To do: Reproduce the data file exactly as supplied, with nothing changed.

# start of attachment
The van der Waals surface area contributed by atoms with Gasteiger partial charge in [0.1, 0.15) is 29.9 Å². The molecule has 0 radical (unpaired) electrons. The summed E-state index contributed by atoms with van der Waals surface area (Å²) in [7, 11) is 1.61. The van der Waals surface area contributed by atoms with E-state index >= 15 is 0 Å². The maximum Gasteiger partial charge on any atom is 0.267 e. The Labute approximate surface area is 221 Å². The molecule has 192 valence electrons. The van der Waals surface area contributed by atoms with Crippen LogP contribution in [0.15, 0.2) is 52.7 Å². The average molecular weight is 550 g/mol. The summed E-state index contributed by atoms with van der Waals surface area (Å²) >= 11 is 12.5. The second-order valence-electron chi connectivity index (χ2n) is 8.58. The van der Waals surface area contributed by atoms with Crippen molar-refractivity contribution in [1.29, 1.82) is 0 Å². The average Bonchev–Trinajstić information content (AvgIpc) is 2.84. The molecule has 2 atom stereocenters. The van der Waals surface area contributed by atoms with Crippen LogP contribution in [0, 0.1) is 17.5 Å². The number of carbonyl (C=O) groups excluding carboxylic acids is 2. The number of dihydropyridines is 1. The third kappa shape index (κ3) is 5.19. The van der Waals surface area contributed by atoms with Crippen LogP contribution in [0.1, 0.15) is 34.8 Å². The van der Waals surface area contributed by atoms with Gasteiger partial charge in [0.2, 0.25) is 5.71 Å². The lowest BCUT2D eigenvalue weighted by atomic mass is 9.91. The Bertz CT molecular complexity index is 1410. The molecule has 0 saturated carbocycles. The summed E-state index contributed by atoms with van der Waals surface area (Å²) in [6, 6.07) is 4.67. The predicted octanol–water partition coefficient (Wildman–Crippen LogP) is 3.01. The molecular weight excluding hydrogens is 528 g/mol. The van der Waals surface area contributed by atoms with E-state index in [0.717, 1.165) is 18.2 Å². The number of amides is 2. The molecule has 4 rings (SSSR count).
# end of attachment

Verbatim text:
The van der Waals surface area contributed by atoms with Gasteiger partial charge in [0.1, 0.15) is 29.9 Å². The molecule has 0 radical (unpaired) electrons. The summed E-state index contributed by atoms with van der Waals surface area (Å²) in [7, 11) is 1.61. The van der Waals surface area contributed by atoms with E-state index >= 15 is 0 Å². The maximum Gasteiger partial charge on any atom is 0.267 e. The Labute approximate surface area is 221 Å². The molecule has 192 valence electrons. The van der Waals surface area contributed by atoms with Crippen LogP contribution in [0.15, 0.2) is 52.7 Å². The average molecular weight is 550 g/mol. The summed E-state index contributed by atoms with van der Waals surface area (Å²) >= 11 is 12.5. The second-order valence-electron chi connectivity index (χ2n) is 8.58. The van der Waals surface area contributed by atoms with Crippen molar-refractivity contribution in [1.29, 1.82) is 0 Å². The average Bonchev–Trinajstić information content (AvgIpc) is 2.84. The molecule has 2 atom stereocenters. The van der Waals surface area contributed by atoms with Crippen LogP contribution in [0, 0.1) is 17.5 Å². The number of carbonyl (C=O) groups excluding carboxylic acids is 2. The number of dihydropyridines is 1. The third kappa shape index (κ3) is 5.19. The van der Waals surface area contributed by atoms with Crippen LogP contribution in [0.1, 0.15) is 34.8 Å². The van der Waals surface area contributed by atoms with Gasteiger partial charge in [0.2, 0.25) is 5.71 Å². The lowest BCUT2D eigenvalue weighted by atomic mass is 9.91. The Bertz CT molecular complexity index is 1410. The molecule has 0 saturated carbocycles. The summed E-state index contributed by atoms with van der Waals surface area (Å²) in [6, 6.07) is 4.67. The predicted octanol–water partition coefficient (Wildman–Crippen LogP) is 3.01. The molecular weight excluding hydrogens is 528 g/mol. The van der Waals surface area contributed by atoms with E-state index in [0.717, 1.165) is 18.2 Å². The number of amides is 2. The molecule has 4 rings (SSSR count).